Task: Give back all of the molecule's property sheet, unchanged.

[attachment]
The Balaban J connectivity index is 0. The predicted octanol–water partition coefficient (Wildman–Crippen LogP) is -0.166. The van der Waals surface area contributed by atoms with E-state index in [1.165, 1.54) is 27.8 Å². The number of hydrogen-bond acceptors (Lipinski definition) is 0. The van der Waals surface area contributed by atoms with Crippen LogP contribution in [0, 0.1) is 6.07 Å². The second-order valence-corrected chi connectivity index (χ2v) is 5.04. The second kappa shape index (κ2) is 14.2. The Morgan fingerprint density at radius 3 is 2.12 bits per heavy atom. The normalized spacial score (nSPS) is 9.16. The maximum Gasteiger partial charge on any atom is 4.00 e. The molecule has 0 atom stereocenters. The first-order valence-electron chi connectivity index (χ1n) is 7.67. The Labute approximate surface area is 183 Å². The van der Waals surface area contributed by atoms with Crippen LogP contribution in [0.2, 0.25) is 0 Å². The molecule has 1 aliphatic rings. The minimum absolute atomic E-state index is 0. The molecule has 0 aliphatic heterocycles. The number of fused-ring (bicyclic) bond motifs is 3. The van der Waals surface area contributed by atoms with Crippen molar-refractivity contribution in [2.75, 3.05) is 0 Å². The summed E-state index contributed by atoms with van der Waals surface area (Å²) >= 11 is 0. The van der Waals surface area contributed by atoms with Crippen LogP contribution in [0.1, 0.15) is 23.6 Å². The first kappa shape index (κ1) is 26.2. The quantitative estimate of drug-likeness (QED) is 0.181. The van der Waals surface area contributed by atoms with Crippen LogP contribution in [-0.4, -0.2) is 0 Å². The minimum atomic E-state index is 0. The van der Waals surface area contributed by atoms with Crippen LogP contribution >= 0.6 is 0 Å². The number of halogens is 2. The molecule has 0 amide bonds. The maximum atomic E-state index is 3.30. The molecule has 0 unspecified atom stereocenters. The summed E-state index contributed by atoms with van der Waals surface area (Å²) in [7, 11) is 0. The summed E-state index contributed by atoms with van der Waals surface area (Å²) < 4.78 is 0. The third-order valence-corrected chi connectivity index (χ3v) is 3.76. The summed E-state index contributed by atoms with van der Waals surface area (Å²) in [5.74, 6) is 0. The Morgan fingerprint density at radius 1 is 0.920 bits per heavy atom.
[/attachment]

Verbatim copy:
The Balaban J connectivity index is 0. The predicted octanol–water partition coefficient (Wildman–Crippen LogP) is -0.166. The van der Waals surface area contributed by atoms with E-state index in [1.165, 1.54) is 27.8 Å². The number of hydrogen-bond acceptors (Lipinski definition) is 0. The van der Waals surface area contributed by atoms with Crippen LogP contribution in [0, 0.1) is 6.07 Å². The second-order valence-corrected chi connectivity index (χ2v) is 5.04. The second kappa shape index (κ2) is 14.2. The Morgan fingerprint density at radius 3 is 2.12 bits per heavy atom. The normalized spacial score (nSPS) is 9.16. The maximum Gasteiger partial charge on any atom is 4.00 e. The molecule has 0 atom stereocenters. The first-order valence-electron chi connectivity index (χ1n) is 7.67. The Labute approximate surface area is 183 Å². The van der Waals surface area contributed by atoms with Crippen LogP contribution in [0.2, 0.25) is 0 Å². The molecule has 1 aliphatic rings. The minimum absolute atomic E-state index is 0. The molecule has 0 aliphatic heterocycles. The number of fused-ring (bicyclic) bond motifs is 3. The van der Waals surface area contributed by atoms with Crippen molar-refractivity contribution in [2.75, 3.05) is 0 Å². The summed E-state index contributed by atoms with van der Waals surface area (Å²) >= 11 is 0. The van der Waals surface area contributed by atoms with Crippen LogP contribution in [0.1, 0.15) is 23.6 Å². The first kappa shape index (κ1) is 26.2. The quantitative estimate of drug-likeness (QED) is 0.181. The van der Waals surface area contributed by atoms with Crippen LogP contribution in [-0.4, -0.2) is 0 Å². The minimum atomic E-state index is 0. The van der Waals surface area contributed by atoms with Crippen LogP contribution >= 0.6 is 0 Å². The number of halogens is 2. The molecule has 0 amide bonds. The maximum atomic E-state index is 3.30. The molecule has 0 unspecified atom stereocenters. The summed E-state index contributed by atoms with van der Waals surface area (Å²) in [7, 11) is 0. The summed E-state index contributed by atoms with van der Waals surface area (Å²) < 4.78 is 0. The third-order valence-corrected chi connectivity index (χ3v) is 3.76. The summed E-state index contributed by atoms with van der Waals surface area (Å²) in [5.74, 6) is 0. The Morgan fingerprint density at radius 1 is 0.920 bits per heavy atom.